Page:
The Jaina Doctrine of Karma And The Science Of Genetics ► [7.3] Preventive and Social Measures ► Early Dignosis And Treatment - Immuno-Genetics

Posted: 04.10.2009

Immunity is the ability of an individual to recognize the "self" molecules that make up one's own body and to distinguish them from such "non-self" molecules as those found in infectious micro-organisms and toxins. This process has a prominent genetic component. Knowledge of the genetic and molecular basis of the mammalian immune system has increased in parallel with the explosive advances made in somatic cell and molecular genetics.

There are two major components of the immune system, both originating from the same precursor "stem" cells. The bursa component provides B lymphocytes a class of white blood cells that, when appropriately stimulated, differentiate into plasma cells. These latter cells produce circulating soluble proteins called antibodies or immunoglobuling. Antibodies are produced in response to substances called antigens, most of which are foreign proteins of polysaccharides. An antibody molecule can recognize a specific antigen, combined with it, and initiate its destruction. This so called humoral immunity is accomplished through a complicated series of interactions with other molecules and cells; some of these interactions are mediated by an other groups of lymphocytes, the T lymphocytes, which are derived from the thymus gland, once a B lymphocyte has been exposed to a specific antigen, it "remembers" the contact so that future exposure will cause an accelerated and magnified immune reaction. This is a manifestation of what has been called immunological memory.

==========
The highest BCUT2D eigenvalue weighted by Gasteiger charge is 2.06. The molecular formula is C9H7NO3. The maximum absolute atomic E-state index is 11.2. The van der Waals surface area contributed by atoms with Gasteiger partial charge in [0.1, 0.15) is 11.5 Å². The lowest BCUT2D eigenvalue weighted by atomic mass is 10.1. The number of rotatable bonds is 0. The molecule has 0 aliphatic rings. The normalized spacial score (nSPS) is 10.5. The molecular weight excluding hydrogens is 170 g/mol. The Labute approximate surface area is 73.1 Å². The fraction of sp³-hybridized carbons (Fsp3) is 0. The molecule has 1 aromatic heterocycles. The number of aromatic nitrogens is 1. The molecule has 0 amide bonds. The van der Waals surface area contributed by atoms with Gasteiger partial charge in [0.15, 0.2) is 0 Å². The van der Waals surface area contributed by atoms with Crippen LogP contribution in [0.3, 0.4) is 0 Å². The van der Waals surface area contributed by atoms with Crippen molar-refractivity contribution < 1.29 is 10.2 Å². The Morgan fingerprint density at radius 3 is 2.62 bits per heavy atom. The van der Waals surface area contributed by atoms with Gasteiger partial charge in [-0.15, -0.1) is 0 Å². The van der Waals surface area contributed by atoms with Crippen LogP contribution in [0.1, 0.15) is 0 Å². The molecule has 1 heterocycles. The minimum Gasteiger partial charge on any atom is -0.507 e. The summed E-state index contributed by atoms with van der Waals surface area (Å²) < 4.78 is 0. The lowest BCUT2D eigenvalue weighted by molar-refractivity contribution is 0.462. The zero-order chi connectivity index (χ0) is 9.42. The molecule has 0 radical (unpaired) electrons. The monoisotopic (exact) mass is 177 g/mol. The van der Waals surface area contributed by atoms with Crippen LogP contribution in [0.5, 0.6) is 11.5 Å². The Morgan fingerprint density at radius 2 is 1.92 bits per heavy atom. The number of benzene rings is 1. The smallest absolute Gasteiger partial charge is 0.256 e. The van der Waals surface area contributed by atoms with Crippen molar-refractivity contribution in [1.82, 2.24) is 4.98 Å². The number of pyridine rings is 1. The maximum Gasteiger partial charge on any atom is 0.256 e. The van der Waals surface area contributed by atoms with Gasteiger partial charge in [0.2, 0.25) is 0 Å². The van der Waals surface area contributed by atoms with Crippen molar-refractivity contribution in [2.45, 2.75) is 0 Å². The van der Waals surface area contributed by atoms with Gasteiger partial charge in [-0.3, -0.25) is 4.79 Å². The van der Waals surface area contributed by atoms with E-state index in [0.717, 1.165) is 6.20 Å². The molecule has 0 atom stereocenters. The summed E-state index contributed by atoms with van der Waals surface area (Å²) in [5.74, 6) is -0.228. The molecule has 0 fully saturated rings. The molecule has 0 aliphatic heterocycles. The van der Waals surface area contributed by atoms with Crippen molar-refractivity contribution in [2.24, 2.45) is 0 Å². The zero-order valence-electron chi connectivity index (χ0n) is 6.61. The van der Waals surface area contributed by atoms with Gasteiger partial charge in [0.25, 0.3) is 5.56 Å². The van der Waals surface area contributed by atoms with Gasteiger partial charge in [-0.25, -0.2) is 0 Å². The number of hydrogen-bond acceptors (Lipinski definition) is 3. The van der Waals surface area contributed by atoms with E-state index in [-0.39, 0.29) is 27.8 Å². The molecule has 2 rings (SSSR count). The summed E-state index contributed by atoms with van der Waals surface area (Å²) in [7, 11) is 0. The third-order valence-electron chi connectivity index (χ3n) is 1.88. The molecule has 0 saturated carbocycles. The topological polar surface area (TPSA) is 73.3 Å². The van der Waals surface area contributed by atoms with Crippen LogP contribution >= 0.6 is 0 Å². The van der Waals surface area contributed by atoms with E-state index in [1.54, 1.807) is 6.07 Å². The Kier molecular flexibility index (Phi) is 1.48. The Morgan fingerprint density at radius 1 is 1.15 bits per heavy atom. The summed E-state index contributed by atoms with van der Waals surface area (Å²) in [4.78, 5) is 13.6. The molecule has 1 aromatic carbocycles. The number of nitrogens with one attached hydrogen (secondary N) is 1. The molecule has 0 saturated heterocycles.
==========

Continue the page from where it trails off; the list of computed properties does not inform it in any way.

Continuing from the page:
The thymus component of the immune system centres on the thymus derived T lymphocytes. In addition to regulating the B cells in producing humoral immunity, the T cells also directly attack cells that display foreign antigens. This process, called cellular immunity, is of great importance in protecting the body against a variety of viruses as well as cancer cells. Cellular immunity is also the chief cause of the rejection of organ transplant. The T lymphocytes provide a complex network consisting of a series of helper cells (which are antigen specific), amplifier cells, suppressor cells and cytotoxic (killer) cells, all of which are important in immune regulation.[54]

Share this page on: